Post-Olympic Bruins Continue to Find Rhythm

One of the arguments against using NHL players in the Olympics is some of the best teams end up struggling after the Olympics due to the mental and physical fatigue Olympians tend to suffer from following the games.

In their first few games following the 2014 Sochi Olympics, the Bruins seemed to be a good example of the post-Olympic lag argument. The same Boston team that entered the Olympic break with wins in nine of its last 13 games and points in 11 of 13 games emerged from the break with a loss to the Sabres (the worst team in the league) followed by a loss to the Capitals and a rough start against the Rangers.

But the Bruins turned things around quickly. They were able to beat the Rangers and followed that win up with dominant victories over the Panthers and Capitals.

Thursday night’s 3-0 win over the Capitals might have been the best Boston effort since the break. Although Washington played a terrible game and only managed 16 shots on net, the Bruins did not allow Washington’s poor showing to detract the Bruins from their game plan. They scored twice in the second and sealed the win with an empty-net goal at the end of the third while playing clean hockey in their own end.

“We held [the Capitals] to 13, 14 shots, and not only that but we were pretty responsible defensively,” said Bruins forward Gregory Campbell, who scored the first goal of the night. “We were really conscious of having really good back-pressure, so that’s where we want to get to. Our offensive output has been really good lately but it’s our defensive game that we’re trying to clean up. I mean, it’s a strength of ours, that’s why we win most games so that was a good showing tonight.”

The Bruins also had a good showing from a discipline standpoint, as Boston managed to stay out of the box. The Capitals have the second-best power play in the league and scored twice on the man-advantage in their 4-2 win over the Bruins earlier in March. The Bruins did not take any penalties on Thursday.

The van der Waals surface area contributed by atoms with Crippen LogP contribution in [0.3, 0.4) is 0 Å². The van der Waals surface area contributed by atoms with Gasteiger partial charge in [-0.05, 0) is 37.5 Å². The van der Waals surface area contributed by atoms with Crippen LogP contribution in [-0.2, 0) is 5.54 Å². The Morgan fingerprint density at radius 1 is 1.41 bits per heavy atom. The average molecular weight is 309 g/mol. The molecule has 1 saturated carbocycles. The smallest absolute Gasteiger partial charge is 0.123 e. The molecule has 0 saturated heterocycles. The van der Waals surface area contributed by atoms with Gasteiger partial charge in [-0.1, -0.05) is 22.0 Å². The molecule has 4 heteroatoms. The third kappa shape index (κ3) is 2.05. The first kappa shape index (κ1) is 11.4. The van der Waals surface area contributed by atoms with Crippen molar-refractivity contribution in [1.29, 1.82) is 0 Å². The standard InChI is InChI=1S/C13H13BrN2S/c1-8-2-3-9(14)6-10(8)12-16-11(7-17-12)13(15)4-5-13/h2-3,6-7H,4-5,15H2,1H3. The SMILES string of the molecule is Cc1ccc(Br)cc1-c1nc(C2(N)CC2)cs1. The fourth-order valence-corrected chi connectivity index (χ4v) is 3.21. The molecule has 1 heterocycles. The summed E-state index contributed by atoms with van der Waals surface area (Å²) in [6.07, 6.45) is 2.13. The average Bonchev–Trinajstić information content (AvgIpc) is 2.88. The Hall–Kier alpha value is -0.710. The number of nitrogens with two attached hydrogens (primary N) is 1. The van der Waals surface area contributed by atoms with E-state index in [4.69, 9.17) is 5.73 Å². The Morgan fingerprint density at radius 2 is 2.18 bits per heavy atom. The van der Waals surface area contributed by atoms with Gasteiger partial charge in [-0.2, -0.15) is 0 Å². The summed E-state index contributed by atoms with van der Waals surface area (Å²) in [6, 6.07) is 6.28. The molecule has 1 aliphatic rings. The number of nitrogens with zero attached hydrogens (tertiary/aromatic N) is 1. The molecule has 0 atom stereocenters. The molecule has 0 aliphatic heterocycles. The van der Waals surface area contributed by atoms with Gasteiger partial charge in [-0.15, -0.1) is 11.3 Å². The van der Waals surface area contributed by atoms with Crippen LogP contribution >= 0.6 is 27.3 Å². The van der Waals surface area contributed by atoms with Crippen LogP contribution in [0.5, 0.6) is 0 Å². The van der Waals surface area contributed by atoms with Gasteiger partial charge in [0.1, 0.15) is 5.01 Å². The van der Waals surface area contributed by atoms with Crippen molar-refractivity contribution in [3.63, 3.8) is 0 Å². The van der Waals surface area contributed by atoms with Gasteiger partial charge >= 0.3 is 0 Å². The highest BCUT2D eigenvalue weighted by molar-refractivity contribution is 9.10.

The game featured continued offense from Loui Eriksson, who played in the first three games after the Olympic break but sat out against the Panthers with an infected cut from the cold tub in Sochi. Eriksson recorded points in four of seven games leading up to the Olympic break, but was held off the scoresheet in the first two games after the Olympics. Like the Bruins, he seems to be getting back on track. Eriksson recorded two assists in the win over the Rangers, and he was at the forefront of many offensive opportunities for the Bruins in Thursday’s win over the Capitals.

Eriksson found the back of the net in the second period when he collected a pass from fellow Swede Carl Soderberg down low and beat Washington goaltender Braden Holtby top left corner to give the Bruins a 2-0 lead with 11:41 remaining in the second period.

“I think we’re starting to see the smart player that we all talked about at the beginning of the year, both ways,” said Bruins coach Claude Julien. “He makes smart plays and he also defends well. He’s been a really god player, and I just saw him starting to find his game before the Olympic break. I saw him play well at the Olympics, and it’s followed up here since he’s been back.”

And although the Bruins might have benefited this week from games against subpar opponents, the Bruins will face a steeper task Saturday when they travel to Florida to face Tampa Bay. The key to that game, however, will be continuing to put together the types of efforts Boston has shown in its past few games.

“I thought the last few games have been a step forward and tonight was even more so,” said forward Patrice Bergeron. “We played for the full 60. We played through our system, our whole back pressure was great, and we didn’t give them too many odd man rushes. We played well, we played tight and just respected our system. When we do that, good things happen.”


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